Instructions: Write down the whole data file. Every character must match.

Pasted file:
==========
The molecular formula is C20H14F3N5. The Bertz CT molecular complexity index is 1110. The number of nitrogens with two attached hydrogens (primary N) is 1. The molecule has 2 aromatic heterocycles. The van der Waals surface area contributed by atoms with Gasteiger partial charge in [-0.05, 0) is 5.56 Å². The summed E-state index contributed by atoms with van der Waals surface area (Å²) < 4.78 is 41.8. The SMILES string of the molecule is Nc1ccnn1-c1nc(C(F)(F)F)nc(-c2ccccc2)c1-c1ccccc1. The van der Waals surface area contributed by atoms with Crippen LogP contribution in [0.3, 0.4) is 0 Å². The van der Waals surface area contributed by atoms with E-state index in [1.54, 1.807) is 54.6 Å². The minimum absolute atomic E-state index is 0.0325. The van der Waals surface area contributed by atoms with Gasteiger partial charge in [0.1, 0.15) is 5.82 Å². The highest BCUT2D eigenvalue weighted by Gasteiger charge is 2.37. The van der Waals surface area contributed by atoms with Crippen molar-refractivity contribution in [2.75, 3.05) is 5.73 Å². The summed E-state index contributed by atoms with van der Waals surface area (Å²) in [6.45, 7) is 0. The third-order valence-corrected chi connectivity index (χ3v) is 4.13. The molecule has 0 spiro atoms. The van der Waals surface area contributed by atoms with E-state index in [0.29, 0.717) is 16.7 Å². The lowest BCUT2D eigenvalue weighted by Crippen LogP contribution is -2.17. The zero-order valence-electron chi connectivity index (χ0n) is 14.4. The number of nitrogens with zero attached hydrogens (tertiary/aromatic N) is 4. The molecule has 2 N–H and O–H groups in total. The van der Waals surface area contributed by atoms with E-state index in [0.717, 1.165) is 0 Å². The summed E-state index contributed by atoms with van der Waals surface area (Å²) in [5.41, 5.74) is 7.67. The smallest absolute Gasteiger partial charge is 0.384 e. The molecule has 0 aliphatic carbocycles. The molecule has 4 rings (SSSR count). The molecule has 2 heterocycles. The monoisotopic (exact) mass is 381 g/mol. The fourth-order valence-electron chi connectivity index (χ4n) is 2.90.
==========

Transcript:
The molecular formula is C20H14F3N5. The Bertz CT molecular complexity index is 1110. The number of nitrogens with two attached hydrogens (primary N) is 1. The molecule has 2 aromatic heterocycles. The van der Waals surface area contributed by atoms with Gasteiger partial charge in [-0.05, 0) is 5.56 Å². The summed E-state index contributed by atoms with van der Waals surface area (Å²) < 4.78 is 41.8. The SMILES string of the molecule is Nc1ccnn1-c1nc(C(F)(F)F)nc(-c2ccccc2)c1-c1ccccc1. The van der Waals surface area contributed by atoms with Crippen LogP contribution in [0.3, 0.4) is 0 Å². The van der Waals surface area contributed by atoms with E-state index in [1.54, 1.807) is 54.6 Å². The minimum absolute atomic E-state index is 0.0325. The van der Waals surface area contributed by atoms with Gasteiger partial charge in [0.1, 0.15) is 5.82 Å². The highest BCUT2D eigenvalue weighted by Gasteiger charge is 2.37. The van der Waals surface area contributed by atoms with Crippen molar-refractivity contribution in [2.75, 3.05) is 5.73 Å². The summed E-state index contributed by atoms with van der Waals surface area (Å²) in [6.45, 7) is 0. The third-order valence-corrected chi connectivity index (χ3v) is 4.13. The molecule has 0 spiro atoms. The van der Waals surface area contributed by atoms with E-state index in [0.29, 0.717) is 16.7 Å². The lowest BCUT2D eigenvalue weighted by Crippen LogP contribution is -2.17. The zero-order valence-electron chi connectivity index (χ0n) is 14.4. The number of nitrogens with zero attached hydrogens (tertiary/aromatic N) is 4. The molecule has 2 N–H and O–H groups in total. The van der Waals surface area contributed by atoms with E-state index in [0.717, 1.165) is 0 Å². The summed E-state index contributed by atoms with van der Waals surface area (Å²) in [5.41, 5.74) is 7.67. The smallest absolute Gasteiger partial charge is 0.384 e. The molecule has 0 aliphatic carbocycles. The molecule has 4 rings (SSSR count). The molecule has 2 heterocycles. The monoisotopic (exact) mass is 381 g/mol. The fourth-order valence-electron chi connectivity index (χ4n) is 2.90.